At one formal dinner function at the American Academy in Berlin, where I was a fellow for the 2010-2011 academic year, I was seated next to the filmmaker, Tacita Dean. Getting to know her films through my own research after that initial contact, I was struck by her work, The Green Ray. The title refers to an optical phenomenon of the highest frequency light appearing as the last rays of a sunset. I found it beautiful that in Tacita’s work the green ray is visible in the film, but cannot be isolated on any single frame: It champions faith and belief in what you see. Her commitment, over years of effort, to go to extraordinary means to capture this light resonated with what I have been striving to achieve in my work as a composer.
I believe that a sound, in and of itself, can have communicative power that one cannot translate into anything else. My favorite sounds deliver a similar feeling of the transcendental power of natural phenomena that Tacita Dean’s film delivers to me visually.
In a quest to discover sounds that speak to me on that level, I often conduct tests on instruments for which I am composing. These independent tests are augmented by what I learn through intense collaborations with performers for whom I am composing. Many of my works derive their structural aspects from considerations of the special instrumental skills of the performers with whom I collaborate, in a manner I term “person-specific.” Peradam is person-specific for the Del Sol String Quartet. Having heard them play a number of times, I was particularly inspired by the fact that all the members can sing and play beautifully, as well as the fact that they are whole- heartedly invested in the performance of microtones (which is important to me since my harmonic world mixes equal tempered notes, quarter-tones, justly intoned notes, and microtonal harmonies derived from formant analysis of sung vowels). These aspects are prominently featured throughout my piece.
The most person-specific aspect of this piece is dedicated to what the violist, Charlton, can do. He can throat sing. As a composer who lives a double life as a vocalist specializing in extended techniques including throat singing, I was blown away when Charlton showed me he could throat sing. It was at that moment that I knew I had to write a piece for him and the Del Sols!
The title of my piece, Peradam, refers to a rare mythical diamond-like stone that is the invention of René Daumal and appears in his novel, Mount Analogue. The novel is an allegorical spiritual quest in the guise of an alpine ascent. In Daumal’s novel, peradam is found on the slopes of Mount Analogue and appears to whomever “seeks it with sincere desire…it reveals itself by its sudden sparkle, like that of dewdrops.” Peradam is a metaphor for a rare, beautiful, natural phenomenon, an object that stands for discoveries we can attain over a lifetime of searching for them, much like Tacita Dean’s Green Ray. Spending my life looking for musical peradams, I feel blessed whenever I meet and have the opportunity to collaborate with musicians like Charlton and the Del Sols, where together we journey toward the summits of our Mount Analogues. Musicians such as these help expand my imagination for what might be possible, and make it real in performance.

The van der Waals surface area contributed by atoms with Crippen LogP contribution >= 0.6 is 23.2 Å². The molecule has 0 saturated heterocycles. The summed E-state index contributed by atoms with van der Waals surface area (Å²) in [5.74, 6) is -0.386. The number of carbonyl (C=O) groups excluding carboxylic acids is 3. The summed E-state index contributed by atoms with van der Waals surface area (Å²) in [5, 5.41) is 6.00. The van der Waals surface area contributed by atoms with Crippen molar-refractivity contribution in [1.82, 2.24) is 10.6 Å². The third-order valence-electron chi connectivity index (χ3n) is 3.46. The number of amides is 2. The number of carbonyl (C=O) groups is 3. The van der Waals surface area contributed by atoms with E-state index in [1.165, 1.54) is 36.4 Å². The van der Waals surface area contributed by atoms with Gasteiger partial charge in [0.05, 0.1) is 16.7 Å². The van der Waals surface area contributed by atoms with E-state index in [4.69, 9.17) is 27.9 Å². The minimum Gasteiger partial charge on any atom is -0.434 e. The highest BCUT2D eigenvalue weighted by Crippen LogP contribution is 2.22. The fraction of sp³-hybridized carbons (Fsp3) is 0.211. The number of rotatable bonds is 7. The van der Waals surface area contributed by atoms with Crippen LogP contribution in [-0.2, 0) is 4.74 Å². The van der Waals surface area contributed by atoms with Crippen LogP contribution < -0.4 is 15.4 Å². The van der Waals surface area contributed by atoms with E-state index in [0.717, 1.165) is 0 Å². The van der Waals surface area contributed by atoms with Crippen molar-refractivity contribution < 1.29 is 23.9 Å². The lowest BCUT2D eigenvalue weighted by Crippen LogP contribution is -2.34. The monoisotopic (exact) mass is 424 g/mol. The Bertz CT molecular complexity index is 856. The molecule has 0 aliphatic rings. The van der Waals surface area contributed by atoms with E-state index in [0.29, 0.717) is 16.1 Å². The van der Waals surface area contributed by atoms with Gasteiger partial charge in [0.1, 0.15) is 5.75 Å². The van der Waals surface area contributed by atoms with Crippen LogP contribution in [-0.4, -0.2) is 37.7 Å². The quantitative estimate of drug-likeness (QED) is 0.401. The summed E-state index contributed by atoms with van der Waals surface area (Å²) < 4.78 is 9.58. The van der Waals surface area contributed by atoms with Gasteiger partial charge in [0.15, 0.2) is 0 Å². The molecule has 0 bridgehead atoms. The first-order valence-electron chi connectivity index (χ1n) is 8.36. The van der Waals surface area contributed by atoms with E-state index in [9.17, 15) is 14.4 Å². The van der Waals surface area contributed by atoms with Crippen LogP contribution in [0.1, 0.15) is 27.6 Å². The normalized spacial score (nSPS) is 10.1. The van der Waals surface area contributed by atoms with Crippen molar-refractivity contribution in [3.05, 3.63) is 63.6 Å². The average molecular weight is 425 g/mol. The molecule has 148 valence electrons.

One additional feature that makes the premiere of this piece special is having the opportunity to collaborate again with the video artist, Johnny Dekam. Years ago, he created an interactive video for the premiere of my saxophone and electronics piece,whatWALL?, at the Duderstadt Center at the University of Michigan, Ann Arbor. It’s inspiring to me that he not only has the talent and taste to create stunning visual works, but he also has the skill to create custom software which interacts with parameters controlled by live musical input. The software helps make each performance unique: It privileges the live experience, a quality that resonates fully with my aesthetic.